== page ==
Hotels, restaurants and bars, which had been the best performing sector in the past year, saw growth slump to its weakest level since January 2013.
The results mirrored a trend across the wider economy, where uncertainty over the referendum resulted in the weakest quarterly growth in spending in two years.
Visa said that while it was too early to assess the full the impact of the vote, there was a ‘clear trend’ showing a slowdown in consumers purchasing discretionary items such as takeaways, new cars and flights.
However, many hospitality businesses remain optimistic about the future.
Josh Beer, of The Illustrious Pub Company in Cambridgeshire, said that though spending had fallen four per cent across the firm's four pubs in June he believed it was a temporary drop.
“Looking ahead, we expect that our pubs will perform well, and don’t believe that the referendum will impact our overall sales,” he said.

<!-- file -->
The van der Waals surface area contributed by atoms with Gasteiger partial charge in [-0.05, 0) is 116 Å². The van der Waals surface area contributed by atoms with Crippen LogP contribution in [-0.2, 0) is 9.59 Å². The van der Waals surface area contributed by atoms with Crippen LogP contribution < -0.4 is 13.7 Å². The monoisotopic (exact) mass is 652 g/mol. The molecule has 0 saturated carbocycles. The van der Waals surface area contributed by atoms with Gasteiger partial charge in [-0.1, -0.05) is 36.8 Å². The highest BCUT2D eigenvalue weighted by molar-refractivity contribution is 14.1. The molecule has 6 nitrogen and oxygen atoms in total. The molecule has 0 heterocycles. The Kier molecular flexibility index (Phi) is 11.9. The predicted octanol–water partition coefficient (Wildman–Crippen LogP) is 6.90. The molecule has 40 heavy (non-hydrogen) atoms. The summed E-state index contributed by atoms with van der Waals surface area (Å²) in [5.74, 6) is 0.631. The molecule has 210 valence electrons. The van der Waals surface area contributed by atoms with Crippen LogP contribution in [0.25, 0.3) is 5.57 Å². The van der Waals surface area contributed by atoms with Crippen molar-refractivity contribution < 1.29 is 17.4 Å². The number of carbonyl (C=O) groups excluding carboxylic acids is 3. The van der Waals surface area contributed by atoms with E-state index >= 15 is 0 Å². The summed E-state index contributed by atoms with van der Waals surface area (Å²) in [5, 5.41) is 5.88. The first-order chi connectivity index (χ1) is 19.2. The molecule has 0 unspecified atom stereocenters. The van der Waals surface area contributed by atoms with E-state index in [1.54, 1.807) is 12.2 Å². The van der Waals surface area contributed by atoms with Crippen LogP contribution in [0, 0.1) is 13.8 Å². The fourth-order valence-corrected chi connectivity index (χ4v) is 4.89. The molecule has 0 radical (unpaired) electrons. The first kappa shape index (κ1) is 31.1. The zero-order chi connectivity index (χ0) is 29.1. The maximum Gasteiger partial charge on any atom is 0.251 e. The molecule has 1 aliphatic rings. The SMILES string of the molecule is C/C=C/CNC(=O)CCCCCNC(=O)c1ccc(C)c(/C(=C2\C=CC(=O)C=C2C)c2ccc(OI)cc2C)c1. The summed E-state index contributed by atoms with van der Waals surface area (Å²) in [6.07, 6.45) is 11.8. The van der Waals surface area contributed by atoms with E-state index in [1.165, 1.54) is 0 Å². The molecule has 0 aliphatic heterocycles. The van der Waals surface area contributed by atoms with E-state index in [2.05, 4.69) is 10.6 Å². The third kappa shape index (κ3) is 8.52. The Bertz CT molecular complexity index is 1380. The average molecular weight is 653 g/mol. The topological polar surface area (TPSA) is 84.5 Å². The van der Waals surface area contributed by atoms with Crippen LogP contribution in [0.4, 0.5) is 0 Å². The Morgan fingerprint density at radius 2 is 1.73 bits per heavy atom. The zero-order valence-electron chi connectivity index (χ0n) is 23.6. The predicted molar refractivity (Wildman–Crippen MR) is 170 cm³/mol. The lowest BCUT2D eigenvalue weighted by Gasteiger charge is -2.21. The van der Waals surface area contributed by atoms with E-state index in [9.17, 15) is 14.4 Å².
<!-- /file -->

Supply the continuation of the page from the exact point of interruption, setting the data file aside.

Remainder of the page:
“But as a small business we are a bit concerned about how the uncertainty around Brexit may impact banks’ lending to businesses for renovation and development.”
Quan Nguyen, of London’s Chi Café, said that while sales had risen in the first half of June, the last two weeks saw a slight drop.
Nguyen said: “It’s perhaps too early though to say whether the drop in sales was down to the vote, or just because of the wet weather.
"Being in central London, a lot of our customers said they are worried about their job prospects now, and we fear this whole uncertainty may eventually impact our sales.”
While the full extent of the fallout from the Brexit vote remains uncertain, the hospitality industry seems set for a short term boost from international visitors taking advantage of the weaker pound.